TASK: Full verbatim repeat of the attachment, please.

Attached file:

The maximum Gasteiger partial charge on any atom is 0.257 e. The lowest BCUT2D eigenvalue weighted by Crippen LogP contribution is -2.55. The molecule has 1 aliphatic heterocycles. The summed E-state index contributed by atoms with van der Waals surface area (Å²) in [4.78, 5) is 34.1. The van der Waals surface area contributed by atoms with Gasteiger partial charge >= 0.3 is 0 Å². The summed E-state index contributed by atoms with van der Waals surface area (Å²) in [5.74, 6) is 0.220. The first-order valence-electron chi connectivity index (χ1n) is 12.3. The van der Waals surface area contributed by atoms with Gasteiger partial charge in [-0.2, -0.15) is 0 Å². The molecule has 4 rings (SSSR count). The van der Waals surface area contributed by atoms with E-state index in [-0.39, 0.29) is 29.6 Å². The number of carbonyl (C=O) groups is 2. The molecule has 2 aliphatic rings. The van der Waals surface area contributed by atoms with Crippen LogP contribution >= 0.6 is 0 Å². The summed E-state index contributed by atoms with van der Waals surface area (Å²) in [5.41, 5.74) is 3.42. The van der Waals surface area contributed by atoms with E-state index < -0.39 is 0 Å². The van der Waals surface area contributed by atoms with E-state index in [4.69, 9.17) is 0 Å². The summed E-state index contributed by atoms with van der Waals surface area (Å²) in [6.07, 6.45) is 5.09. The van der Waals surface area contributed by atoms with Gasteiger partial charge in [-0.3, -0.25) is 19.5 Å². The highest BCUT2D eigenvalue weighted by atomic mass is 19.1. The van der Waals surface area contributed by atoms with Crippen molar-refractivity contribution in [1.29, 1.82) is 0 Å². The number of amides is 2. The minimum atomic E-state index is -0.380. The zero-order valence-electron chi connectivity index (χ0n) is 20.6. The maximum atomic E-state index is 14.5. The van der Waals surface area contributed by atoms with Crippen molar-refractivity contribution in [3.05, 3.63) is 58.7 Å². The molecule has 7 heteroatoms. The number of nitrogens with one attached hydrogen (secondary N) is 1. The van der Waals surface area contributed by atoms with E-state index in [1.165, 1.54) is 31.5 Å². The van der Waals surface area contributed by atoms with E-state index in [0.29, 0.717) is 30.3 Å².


The maximum Gasteiger partial charge on any atom is 0.257 e. The lowest BCUT2D eigenvalue weighted by Crippen LogP contribution is -2.55. The molecule has 1 aliphatic heterocycles. The summed E-state index contributed by atoms with van der Waals surface area (Å²) in [4.78, 5) is 34.1. The van der Waals surface area contributed by atoms with Gasteiger partial charge >= 0.3 is 0 Å². The summed E-state index contributed by atoms with van der Waals surface area (Å²) in [5.74, 6) is 0.220. The first-order valence-electron chi connectivity index (χ1n) is 12.3. The van der Waals surface area contributed by atoms with Gasteiger partial charge in [-0.2, -0.15) is 0 Å². The molecule has 4 rings (SSSR count). The van der Waals surface area contributed by atoms with E-state index in [-0.39, 0.29) is 29.6 Å². The number of carbonyl (C=O) groups is 2. The molecule has 2 aliphatic rings. The van der Waals surface area contributed by atoms with Crippen LogP contribution >= 0.6 is 0 Å². The summed E-state index contributed by atoms with van der Waals surface area (Å²) in [5.41, 5.74) is 3.42. The van der Waals surface area contributed by atoms with E-state index < -0.39 is 0 Å². The van der Waals surface area contributed by atoms with E-state index in [4.69, 9.17) is 0 Å². The summed E-state index contributed by atoms with van der Waals surface area (Å²) in [6.07, 6.45) is 5.09. The van der Waals surface area contributed by atoms with Gasteiger partial charge in [-0.3, -0.25) is 19.5 Å². The highest BCUT2D eigenvalue weighted by atomic mass is 19.1. The van der Waals surface area contributed by atoms with Crippen molar-refractivity contribution in [1.29, 1.82) is 0 Å². The number of amides is 2. The minimum atomic E-state index is -0.380. The zero-order valence-electron chi connectivity index (χ0n) is 20.6. The maximum atomic E-state index is 14.5. The van der Waals surface area contributed by atoms with Crippen molar-refractivity contribution in [3.05, 3.63) is 58.7 Å². The molecule has 7 heteroatoms. The number of nitrogens with one attached hydrogen (secondary N) is 1. The van der Waals surface area contributed by atoms with E-state index in [1.165, 1.54) is 31.5 Å². The van der Waals surface area contributed by atoms with E-state index in [0.29, 0.717) is 30.3 Å².